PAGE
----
Monday, June 22, 2009
Being able to receive movies through the mail is a great thing -- we all agree on this. However, sometimes it results in some rather funny possibilities for human error.
Someone's got to sit there stuffing the envelopes at the local Blockbuster or Netflix shipping center. I'd like to imagine that it's done by some kind of robotic arm -- maybe one of those robotic arms that's out of work now that all the American car plants are closing -- but it's probably just some person making minimum wage. And that person is fallible.
Which is why, for example, I received the 2007 version of The Hitcher rather than the 1986 version last August. I'd already seen the 2007 version, and I wanted to see how the 1986 version compared. (Unfavorably, I decided -- I rather liked the 2007 one, and found the 1986 one disappointing by comparison).
That kind of mistake is easily understandable. But sometimes, they aren't.
Like yesterday, for example. My wife and I sat down to watch Elegy, a movie I'd heard was good but otherwise didn't know much about. I'm scheduled to review it.
However, when I opened the Blockbuster shipping envelope, this is what I got:
I've tried to figure out what Gangs of New York and Elegy could possibly have in common that would have caused this movie to get stuffed in the Elegy envelope. (The DVD jacket was for Gangs, but the outer envelope said Elegy. I've gotten DVDs in the wrong jackets before, though). They wouldn't have been filed consecutively by title. Their subject matter is not similar -- Gangs is of course about the violent coming-of-age of old New York, while Elegy is about the relationship between a professor and his student. They're both dramas, but that's about it.
Human error, I guess.
This particular switcheroo was a bit more irritating just because of how much I disliked Gangs of New York. In fact, I think it may be my least favorite Martin Scorsese movie. For a director whose work is unfailingly realistic, I found this movie to be stagy and absurd -- it reminded me of some kind of production of Oliver Twist.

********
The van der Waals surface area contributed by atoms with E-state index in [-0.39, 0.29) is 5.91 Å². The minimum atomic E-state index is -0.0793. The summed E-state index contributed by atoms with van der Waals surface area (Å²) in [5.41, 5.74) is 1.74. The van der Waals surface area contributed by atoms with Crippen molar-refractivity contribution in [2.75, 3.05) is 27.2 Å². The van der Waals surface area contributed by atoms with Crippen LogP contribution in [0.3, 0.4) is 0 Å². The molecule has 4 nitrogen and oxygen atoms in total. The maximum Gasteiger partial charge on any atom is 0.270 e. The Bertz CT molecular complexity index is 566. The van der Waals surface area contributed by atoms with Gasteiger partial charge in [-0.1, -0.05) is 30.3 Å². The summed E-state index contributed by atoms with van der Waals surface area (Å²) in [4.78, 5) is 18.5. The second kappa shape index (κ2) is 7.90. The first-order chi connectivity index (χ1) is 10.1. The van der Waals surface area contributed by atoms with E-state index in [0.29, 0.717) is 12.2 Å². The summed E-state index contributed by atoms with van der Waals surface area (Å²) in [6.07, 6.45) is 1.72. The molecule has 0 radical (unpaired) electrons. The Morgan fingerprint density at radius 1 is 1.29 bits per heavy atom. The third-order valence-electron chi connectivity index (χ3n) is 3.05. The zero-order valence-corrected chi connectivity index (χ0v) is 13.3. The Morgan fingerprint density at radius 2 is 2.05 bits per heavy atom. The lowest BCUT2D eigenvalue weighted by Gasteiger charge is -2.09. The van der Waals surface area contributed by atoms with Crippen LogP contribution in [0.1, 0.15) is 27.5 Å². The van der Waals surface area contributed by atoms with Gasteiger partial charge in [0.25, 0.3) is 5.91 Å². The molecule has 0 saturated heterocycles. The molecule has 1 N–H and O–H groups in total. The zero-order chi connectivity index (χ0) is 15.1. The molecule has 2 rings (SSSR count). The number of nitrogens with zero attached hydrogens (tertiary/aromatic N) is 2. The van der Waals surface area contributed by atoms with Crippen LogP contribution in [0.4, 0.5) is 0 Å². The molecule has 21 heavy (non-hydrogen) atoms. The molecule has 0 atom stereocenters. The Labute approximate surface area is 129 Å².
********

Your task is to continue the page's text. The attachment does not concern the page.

But Blockbuster's pretty good about this kind of thing. You just report the error and they immediately ship the correct title. No questions asked.
I suppose if you decided you really liked a particular movie, and really hated another particular movie that you happened to own, you could just report a shipping error and send them back your copy of the crappy movie. How would they know? If Gangs of New York could be sent instead of Elegy, there's simply no logic to the potential for mistakes. Why couldn't they have shipped you Freddy Got Fingered instead of Citizen Kane?
Well, I won't abuse the honor system they've put in place. Blockbuster has always been good to me in the past. When I never got Two Can Play That Game (don't ask me how I remember this) several years ago, they just sent me another one. They never considered -- or at least didn't let on that they considered -- the possibility that I just decided I wanted to keep Two Can Play That Game. (Because really, who would?) But if I made a regular habit of it, they'd probably catch on.
As I wait for the real copy of Elegy to arrive, I figured I might as well use my useless Gangs of New York for something. So I brought it to the store and used it to pick up Rachel Getting Married. Since they're sending me another Elegy, I really shouldn't be allowed to have another movie out from the store -- that'll leave me with one more DVD than my three maximum I'm supposed to have at any given time.
Okay, maybe I'll abuse their honor system just a little.